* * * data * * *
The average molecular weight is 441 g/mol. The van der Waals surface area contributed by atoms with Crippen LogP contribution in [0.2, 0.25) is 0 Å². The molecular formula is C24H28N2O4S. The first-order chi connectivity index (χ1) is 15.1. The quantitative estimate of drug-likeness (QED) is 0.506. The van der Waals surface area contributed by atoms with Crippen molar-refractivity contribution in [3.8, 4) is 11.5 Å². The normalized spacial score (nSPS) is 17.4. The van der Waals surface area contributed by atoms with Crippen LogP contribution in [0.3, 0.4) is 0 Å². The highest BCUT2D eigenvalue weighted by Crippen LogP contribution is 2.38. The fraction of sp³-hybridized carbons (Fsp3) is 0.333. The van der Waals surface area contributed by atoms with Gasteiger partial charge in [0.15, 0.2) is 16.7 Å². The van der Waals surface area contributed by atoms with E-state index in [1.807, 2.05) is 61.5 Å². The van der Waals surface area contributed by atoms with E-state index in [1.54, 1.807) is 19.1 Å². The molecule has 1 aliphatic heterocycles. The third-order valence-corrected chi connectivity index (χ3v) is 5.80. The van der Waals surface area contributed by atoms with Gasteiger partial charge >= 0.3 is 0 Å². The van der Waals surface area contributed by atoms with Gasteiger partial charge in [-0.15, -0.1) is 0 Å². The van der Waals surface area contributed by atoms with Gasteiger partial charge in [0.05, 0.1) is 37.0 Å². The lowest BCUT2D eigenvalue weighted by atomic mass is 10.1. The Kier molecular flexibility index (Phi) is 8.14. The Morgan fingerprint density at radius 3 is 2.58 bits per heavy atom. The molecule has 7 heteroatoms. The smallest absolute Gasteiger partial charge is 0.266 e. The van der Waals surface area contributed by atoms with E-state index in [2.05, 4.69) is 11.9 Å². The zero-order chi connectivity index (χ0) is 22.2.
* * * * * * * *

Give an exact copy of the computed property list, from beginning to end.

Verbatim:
The average molecular weight is 441 g/mol. The van der Waals surface area contributed by atoms with Crippen LogP contribution in [0.2, 0.25) is 0 Å². The molecular formula is C24H28N2O4S. The first-order chi connectivity index (χ1) is 15.1. The quantitative estimate of drug-likeness (QED) is 0.506. The van der Waals surface area contributed by atoms with Crippen molar-refractivity contribution in [3.8, 4) is 11.5 Å². The normalized spacial score (nSPS) is 17.4. The van der Waals surface area contributed by atoms with Crippen LogP contribution in [0.3, 0.4) is 0 Å². The highest BCUT2D eigenvalue weighted by Crippen LogP contribution is 2.38. The fraction of sp³-hybridized carbons (Fsp3) is 0.333. The van der Waals surface area contributed by atoms with Gasteiger partial charge in [0.15, 0.2) is 16.7 Å². The van der Waals surface area contributed by atoms with E-state index in [1.807, 2.05) is 61.5 Å². The van der Waals surface area contributed by atoms with E-state index in [1.54, 1.807) is 19.1 Å². The molecule has 1 aliphatic heterocycles. The third-order valence-corrected chi connectivity index (χ3v) is 5.80. The van der Waals surface area contributed by atoms with Gasteiger partial charge >= 0.3 is 0 Å². The van der Waals surface area contributed by atoms with Gasteiger partial charge in [-0.15, -0.1) is 0 Å². The van der Waals surface area contributed by atoms with Gasteiger partial charge in [0.05, 0.1) is 37.0 Å². The lowest BCUT2D eigenvalue weighted by atomic mass is 10.1. The Kier molecular flexibility index (Phi) is 8.14. The Morgan fingerprint density at radius 3 is 2.58 bits per heavy atom. The molecule has 7 heteroatoms. The smallest absolute Gasteiger partial charge is 0.266 e. The van der Waals surface area contributed by atoms with E-state index in [2.05, 4.69) is 11.9 Å². The zero-order chi connectivity index (χ0) is 22.2.